Gertie Explores Food Shopping when it MIGHT Snow

It happened.

The weatherman mentioned snow and now there ain't no milk or bread to be found in the entire state of Alabama.

What do folks with all that milk and bread?

First off, bread is a basic food, you know, you need it for sandwiches, toast, insulation (for shoes, doors, beer, windows, ears, etc.), coasters, spoon rests, and to sop gravy with.

Milk is needed for the children, gravy, cereal, and to make cheese if you're really bored. The main reason we need so much milk is for snow cream.

If you're a Yankee, then you probably don't know what a wonderful thang snow cream is. It's like homemade ice cream, except it don't take as long to make. Just mix up some milk, sugar, vanilla extract, and fresh clean snow and you're in for a treat! Now, don't get none of that yellow snow, mind you.

Okey dokey, I've told y'all why most folks use milk and bread, and now I'd like to share my analyzations on WHY folks buy milk and bread.....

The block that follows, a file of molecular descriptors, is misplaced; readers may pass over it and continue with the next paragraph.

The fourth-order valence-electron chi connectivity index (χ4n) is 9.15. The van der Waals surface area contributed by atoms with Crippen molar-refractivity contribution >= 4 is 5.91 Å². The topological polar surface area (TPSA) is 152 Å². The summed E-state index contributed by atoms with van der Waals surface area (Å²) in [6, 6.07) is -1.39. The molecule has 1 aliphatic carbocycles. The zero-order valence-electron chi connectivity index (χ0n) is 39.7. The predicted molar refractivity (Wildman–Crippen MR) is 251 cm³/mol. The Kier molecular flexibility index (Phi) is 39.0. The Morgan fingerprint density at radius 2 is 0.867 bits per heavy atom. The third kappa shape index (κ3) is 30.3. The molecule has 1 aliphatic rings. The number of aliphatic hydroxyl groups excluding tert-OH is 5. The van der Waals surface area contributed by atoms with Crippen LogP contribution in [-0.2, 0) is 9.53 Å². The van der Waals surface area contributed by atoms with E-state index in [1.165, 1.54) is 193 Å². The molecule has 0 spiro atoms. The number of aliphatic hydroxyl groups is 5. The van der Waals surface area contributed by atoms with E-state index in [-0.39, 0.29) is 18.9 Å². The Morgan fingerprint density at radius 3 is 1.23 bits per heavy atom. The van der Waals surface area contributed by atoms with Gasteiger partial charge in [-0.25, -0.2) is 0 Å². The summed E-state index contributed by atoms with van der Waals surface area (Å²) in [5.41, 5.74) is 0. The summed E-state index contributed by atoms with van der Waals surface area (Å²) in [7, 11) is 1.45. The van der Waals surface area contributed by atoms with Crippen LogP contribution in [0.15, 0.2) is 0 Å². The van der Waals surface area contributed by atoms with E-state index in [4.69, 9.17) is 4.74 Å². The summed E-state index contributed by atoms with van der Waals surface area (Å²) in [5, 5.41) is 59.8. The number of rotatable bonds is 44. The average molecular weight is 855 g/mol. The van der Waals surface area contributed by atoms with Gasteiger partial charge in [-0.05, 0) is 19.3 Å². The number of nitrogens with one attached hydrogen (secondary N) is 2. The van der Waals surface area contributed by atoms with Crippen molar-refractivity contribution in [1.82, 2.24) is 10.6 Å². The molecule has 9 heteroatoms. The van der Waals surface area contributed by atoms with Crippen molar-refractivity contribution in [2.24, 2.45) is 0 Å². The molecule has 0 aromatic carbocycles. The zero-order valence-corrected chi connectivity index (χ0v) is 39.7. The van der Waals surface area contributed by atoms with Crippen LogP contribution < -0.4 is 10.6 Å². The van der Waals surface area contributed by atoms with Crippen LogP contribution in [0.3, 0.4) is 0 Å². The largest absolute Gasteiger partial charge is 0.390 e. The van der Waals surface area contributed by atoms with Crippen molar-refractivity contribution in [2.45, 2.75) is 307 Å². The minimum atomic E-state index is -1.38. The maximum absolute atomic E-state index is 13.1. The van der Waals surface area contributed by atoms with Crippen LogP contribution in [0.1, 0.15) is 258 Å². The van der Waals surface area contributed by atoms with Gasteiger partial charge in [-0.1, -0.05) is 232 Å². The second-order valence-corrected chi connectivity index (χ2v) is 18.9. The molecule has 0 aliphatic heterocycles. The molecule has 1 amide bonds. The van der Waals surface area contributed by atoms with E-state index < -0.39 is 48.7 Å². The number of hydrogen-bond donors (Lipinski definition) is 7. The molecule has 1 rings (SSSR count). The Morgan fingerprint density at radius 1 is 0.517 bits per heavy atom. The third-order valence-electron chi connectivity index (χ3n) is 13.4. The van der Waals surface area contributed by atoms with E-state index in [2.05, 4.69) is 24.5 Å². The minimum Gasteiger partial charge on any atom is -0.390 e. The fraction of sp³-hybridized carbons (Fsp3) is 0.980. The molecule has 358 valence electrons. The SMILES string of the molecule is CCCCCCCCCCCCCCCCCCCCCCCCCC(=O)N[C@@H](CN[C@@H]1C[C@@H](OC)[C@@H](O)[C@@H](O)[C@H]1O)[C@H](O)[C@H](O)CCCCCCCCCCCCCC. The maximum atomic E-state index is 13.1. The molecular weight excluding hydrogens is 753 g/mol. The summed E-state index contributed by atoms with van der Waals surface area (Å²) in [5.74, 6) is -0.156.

I found something else real interesting when I was researching this milk-bread business. Sure, everybody buys milk and bread, but after that, the selection of the subsequent and essential snow survival items varies from men to women.

For example, if you're a man, you also buy beer, Little Debbie cakes, peanuts, chips, dip, cheese curls, and batteries. The beer is for obvious reasons. The sweets and salties are to build up another layer of fat to keep warm in the cold weather. The batteries are for the remote.

If you're a woman, you also buy toilet paper, beans, a couple of videos, cereal, peanut butter, aspirin, chocolate, and condoms. The toilet paper is for obvious reasons, and the beans are for eatin' and entertainment purposes. The videos, cereal, and peanut butter are for the younguns, and the aspirin and chocolate are to calm your nerves. You get the condoms 'cause the last time it snowed, you conceived Junior in a moment of passion brought on either by boredom or failing batteries in the remote.

Maybe them weathermen have more up their sleeves than just bread and milk sales.

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Revised - 12/08/17